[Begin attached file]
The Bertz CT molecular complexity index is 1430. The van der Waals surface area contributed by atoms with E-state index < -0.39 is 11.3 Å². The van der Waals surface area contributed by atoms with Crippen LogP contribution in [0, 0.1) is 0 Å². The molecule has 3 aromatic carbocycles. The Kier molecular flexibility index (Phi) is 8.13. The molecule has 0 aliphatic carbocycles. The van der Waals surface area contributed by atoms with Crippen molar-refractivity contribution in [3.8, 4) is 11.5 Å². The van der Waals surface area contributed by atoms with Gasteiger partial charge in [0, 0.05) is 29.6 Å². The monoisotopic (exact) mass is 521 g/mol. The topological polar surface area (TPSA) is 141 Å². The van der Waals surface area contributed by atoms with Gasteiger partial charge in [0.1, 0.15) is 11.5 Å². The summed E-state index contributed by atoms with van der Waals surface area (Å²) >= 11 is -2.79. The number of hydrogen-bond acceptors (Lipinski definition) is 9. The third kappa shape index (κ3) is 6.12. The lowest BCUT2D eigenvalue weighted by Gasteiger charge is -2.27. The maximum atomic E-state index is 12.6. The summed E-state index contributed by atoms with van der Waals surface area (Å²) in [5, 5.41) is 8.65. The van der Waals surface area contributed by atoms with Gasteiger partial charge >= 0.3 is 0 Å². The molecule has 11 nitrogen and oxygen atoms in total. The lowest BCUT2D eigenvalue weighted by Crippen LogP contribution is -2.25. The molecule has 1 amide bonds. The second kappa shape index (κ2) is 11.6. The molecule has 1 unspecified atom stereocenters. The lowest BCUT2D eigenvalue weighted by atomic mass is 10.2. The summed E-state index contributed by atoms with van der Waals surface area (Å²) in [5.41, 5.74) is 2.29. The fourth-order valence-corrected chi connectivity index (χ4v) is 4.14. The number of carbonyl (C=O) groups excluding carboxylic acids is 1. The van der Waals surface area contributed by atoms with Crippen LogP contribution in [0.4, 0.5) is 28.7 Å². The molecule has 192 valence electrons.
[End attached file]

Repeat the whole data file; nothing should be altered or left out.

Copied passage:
The Bertz CT molecular complexity index is 1430. The van der Waals surface area contributed by atoms with E-state index < -0.39 is 11.3 Å². The van der Waals surface area contributed by atoms with Crippen LogP contribution in [0, 0.1) is 0 Å². The molecule has 3 aromatic carbocycles. The Kier molecular flexibility index (Phi) is 8.13. The molecule has 0 aliphatic carbocycles. The van der Waals surface area contributed by atoms with Crippen molar-refractivity contribution in [3.8, 4) is 11.5 Å². The van der Waals surface area contributed by atoms with Gasteiger partial charge in [0, 0.05) is 29.6 Å². The monoisotopic (exact) mass is 521 g/mol. The topological polar surface area (TPSA) is 141 Å². The van der Waals surface area contributed by atoms with Gasteiger partial charge in [0.1, 0.15) is 11.5 Å². The summed E-state index contributed by atoms with van der Waals surface area (Å²) >= 11 is -2.79. The number of hydrogen-bond acceptors (Lipinski definition) is 9. The third kappa shape index (κ3) is 6.12. The lowest BCUT2D eigenvalue weighted by Gasteiger charge is -2.27. The maximum atomic E-state index is 12.6. The summed E-state index contributed by atoms with van der Waals surface area (Å²) in [5, 5.41) is 8.65. The van der Waals surface area contributed by atoms with Gasteiger partial charge >= 0.3 is 0 Å². The molecule has 11 nitrogen and oxygen atoms in total. The lowest BCUT2D eigenvalue weighted by Crippen LogP contribution is -2.25. The molecule has 1 amide bonds. The second kappa shape index (κ2) is 11.6. The molecule has 1 unspecified atom stereocenters. The lowest BCUT2D eigenvalue weighted by atomic mass is 10.2. The summed E-state index contributed by atoms with van der Waals surface area (Å²) in [5.41, 5.74) is 2.29. The fourth-order valence-corrected chi connectivity index (χ4v) is 4.14. The number of carbonyl (C=O) groups excluding carboxylic acids is 1. The van der Waals surface area contributed by atoms with Crippen LogP contribution in [0.4, 0.5) is 28.7 Å². The molecule has 192 valence electrons.